Economic growth decelerated in the 1st quarter

According to the flash estimates of Statistics Estonia, the gross domestic product (GDP) of Estonia increased by 1% in the 1st quarter of 2013 compared to the same quarter of the previous year.

The seasonally and working-day adjusted GDP decreased by 1% compared to the 4th quarter of 2012.

In the 1st quarter, the biggest contributor to economic growth was the increase in the value added of information and communication, trade and manufacturing. The increase in the value added of trade was supported by the increase of retail sales.

Manufacturing is the largest sector in the Estonian economy. Its value added depends substantially on the export of the production, the growth of which has accelerated according to preliminary calculations. The real growth of export of goods of the total economy accelerated to 13%, mainly due to the increased exports of chemicals and chemical products, computers, electronic and optical products and other transport equipment. The import of goods grew 9% as well compared to the same period of the previous year. In January the foreign trade was influenced by the non-recurrent big-volume trade transactions with transport equipment.

In the last year the value added of construction was the main contributor to the economic growth, but in the 1st quarter it decelerated sharply. The main reason is the decrease of construction volumes after utilization of revenues from CO2 quota sales used for improving the energy efficiency of buildings last year. GDP growth was also negatively affected by the decrease of the value added in mining and quarrying and real estate activities. In addition to the above-mentioned economic activities, GDP growth was also significantly influenced by decreased receipt of excise taxes, which are a part of net taxes on products.

Source: Statistics Estonia

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Only 10 pct of companies pay VAT

According to statistics from the tax authority, only 10% of companies in Estonia that are registered to pay VAT to the state, ie they receive less VAT than they pay themselves, writes Äripäev.

Marek Helm, head of the tax authority and his deputy Egon Veermäe admit that they were shocked by such statistics.

A new report from the tax authority shows that out of 72,000 companies that are registered as VAT-payers, 5,690 companies paid any VAT last year in the total amount of EUR 2.08 billion.

The rest of the companies in the VAT register either pay very little VAT while a third of them receive VAT refunds from the state.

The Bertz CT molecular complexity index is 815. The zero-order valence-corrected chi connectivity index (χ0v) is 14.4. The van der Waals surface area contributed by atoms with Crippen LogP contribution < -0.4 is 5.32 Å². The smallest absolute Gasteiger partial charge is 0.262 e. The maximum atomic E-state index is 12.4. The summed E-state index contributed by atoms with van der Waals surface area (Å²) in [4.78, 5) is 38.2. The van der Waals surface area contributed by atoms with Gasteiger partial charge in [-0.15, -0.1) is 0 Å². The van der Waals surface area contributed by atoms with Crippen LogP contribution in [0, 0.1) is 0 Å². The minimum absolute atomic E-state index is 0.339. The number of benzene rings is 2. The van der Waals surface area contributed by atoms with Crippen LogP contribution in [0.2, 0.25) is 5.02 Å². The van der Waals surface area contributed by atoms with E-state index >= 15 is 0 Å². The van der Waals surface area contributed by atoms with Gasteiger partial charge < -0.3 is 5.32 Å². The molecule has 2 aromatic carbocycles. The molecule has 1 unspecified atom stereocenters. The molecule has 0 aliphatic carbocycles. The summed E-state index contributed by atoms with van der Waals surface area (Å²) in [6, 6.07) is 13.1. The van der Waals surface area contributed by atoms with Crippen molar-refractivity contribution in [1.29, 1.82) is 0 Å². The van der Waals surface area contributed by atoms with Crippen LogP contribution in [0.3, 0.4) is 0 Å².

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Economic growth reflects a slowdown in investment growth

The flash estimate from Statistics Estonia shows the Estonian economy growing in the first quarter by 1% year on year, and shrinking by 1% quarter on quarter.

In recent quarters the contribution of the exporting sector to economic growth has strengthened somewhat, while developments in the non-tradable sector have diverged. The construction sector declined in the first quarter, reflecting a slowdown in investment growth. In contrast the retail sector grew, showing that household consumption growth continues, which is also supported by the high levels of confidence among households. Compared to the fourth quarter 2012, the contribution of net-taxes to growth was probably more subdued in the first quarter of this year.

Growth in exports was fast in the first quarter, though the relatively weak external environment does not yet favour broad-based growth in exports. Growth in the exporting sector is also restricted by the weak economy in Europe. This is also reflected in exports by the Estonian manufacturing sector, which mainly grew in the first quarter owing to markets outside the euro area, while manufacturing exports to the euro area remained at the previous year’s level. Growth in the European economy is expected from the second half of this year.

The weak economic position of Estonia’s main trading partners Finland, Sweden and Russia is a consequence of the general economic weakness in Europe. Although the expectations for growth in manufacturing in Finland and Sweden are higher than half a year ago, this has not yet had an impact on actual manufacturing output, which continued to decline in both countries in the first quarter. Russia’s economic growth is additionally inhibited by the low price of exported raw materials.

Faster growth in Estonian manufacturing output than in that of the main trading partners indicates a strong competitive position for Estonian manufacturers. Accelerated growth in labour costs in manufacturing in the past year may, however, restrict the competitiveness of exports in future. As price pressure in Europe is low at present, it is difficult to pass higher costs into prices in markets with tight competition.

Eesti Pank’s most recent forecast predicted that the economy will grow by 3% in 2013.

Author: Kaspar Oja, Economist at Eesti Pank

Source: Bank of Estonia